A policy is a rule that you set. Some DNS filters let you set more customized policies that can apply to devices, or your home network. A scheduled policy is a rule you set that works on a schedule.
In our case, a scheduled policy means that you can block certain websites or domains at different times of the day. One thing that some people do is block distracting websites (like YouTube or Facebook) during work hours, and then enable them in the evening. You can also set a schedule that blocks social media at night, so it's easier to get to sleep.
Right now, Tech Lockdown is in the process of developing a filter that will allow you to schedule policies like this. These policies can also be fine-tuned so that different devices or users can be handled differently, depending on your needs.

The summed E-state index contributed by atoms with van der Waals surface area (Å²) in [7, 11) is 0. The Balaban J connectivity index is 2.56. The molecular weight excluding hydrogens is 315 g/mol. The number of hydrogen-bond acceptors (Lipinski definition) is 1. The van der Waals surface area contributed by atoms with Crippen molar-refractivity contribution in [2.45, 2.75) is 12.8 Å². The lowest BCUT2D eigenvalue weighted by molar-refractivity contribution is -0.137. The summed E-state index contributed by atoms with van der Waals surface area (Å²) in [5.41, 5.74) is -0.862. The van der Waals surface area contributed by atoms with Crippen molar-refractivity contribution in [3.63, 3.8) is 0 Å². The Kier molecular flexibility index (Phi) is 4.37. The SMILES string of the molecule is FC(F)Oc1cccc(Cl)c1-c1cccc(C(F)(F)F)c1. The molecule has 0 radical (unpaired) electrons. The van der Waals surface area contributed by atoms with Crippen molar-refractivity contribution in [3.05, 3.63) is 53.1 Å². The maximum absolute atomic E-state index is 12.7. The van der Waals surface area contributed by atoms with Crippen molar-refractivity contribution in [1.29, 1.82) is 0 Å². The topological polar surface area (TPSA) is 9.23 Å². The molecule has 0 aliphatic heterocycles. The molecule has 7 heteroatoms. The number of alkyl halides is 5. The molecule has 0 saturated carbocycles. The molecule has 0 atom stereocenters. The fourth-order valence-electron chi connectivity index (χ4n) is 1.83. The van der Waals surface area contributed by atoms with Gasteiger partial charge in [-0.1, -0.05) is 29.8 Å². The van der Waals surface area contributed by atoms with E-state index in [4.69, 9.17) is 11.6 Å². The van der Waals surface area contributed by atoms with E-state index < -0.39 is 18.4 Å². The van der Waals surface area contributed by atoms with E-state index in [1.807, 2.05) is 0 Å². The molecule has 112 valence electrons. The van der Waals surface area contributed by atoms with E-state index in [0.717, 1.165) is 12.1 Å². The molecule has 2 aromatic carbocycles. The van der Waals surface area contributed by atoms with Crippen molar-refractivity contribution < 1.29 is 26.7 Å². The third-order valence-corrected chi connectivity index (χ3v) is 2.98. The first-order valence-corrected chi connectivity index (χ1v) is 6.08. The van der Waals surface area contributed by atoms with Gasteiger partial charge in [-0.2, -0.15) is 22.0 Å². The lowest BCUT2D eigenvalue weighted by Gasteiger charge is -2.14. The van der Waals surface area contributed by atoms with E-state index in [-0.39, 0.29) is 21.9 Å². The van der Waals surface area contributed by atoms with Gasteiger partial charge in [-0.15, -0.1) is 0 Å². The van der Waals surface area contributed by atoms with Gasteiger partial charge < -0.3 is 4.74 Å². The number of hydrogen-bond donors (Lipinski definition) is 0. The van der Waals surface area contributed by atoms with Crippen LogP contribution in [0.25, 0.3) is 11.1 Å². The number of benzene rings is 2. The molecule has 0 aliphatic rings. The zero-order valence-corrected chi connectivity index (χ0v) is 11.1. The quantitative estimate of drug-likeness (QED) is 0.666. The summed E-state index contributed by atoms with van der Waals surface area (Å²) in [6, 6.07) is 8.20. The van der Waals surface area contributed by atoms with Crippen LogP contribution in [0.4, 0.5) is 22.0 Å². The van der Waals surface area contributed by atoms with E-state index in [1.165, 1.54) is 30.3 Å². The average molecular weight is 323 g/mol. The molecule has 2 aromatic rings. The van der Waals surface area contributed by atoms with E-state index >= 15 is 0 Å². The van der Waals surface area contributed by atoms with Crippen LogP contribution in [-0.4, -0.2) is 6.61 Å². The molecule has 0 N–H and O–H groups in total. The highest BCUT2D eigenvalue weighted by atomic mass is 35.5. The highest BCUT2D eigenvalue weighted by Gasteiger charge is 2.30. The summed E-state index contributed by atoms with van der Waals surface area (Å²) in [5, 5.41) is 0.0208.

Go Beyond Beyond Basic Blocking
Elevate your content blocking and bypass prevention.
For some of us, setting up an internet shutoff on their router will be enough. However, one of the biggest problems with just focusing on your router is that you are neglecting the bigger picture. Some devices (especially smartphones) are able to easily connect other networks - like for example, cellular.
This means that you may have to also make restrictions for each of your devices as well. I can't guarantee that this will be an easy process, but it's at least worth taking a look at how it's done.
Screen Time is a pretty useful tool for iOS users, and it allows you to manage some settings on your device. It isn't a full device management solution, but it can get the job done.
One of the features Screen Time includes is called "Downtime", and it lets you schedule when you should be taking time off of your phone. I have mine set in the evenings, so I can focus on getting some rest.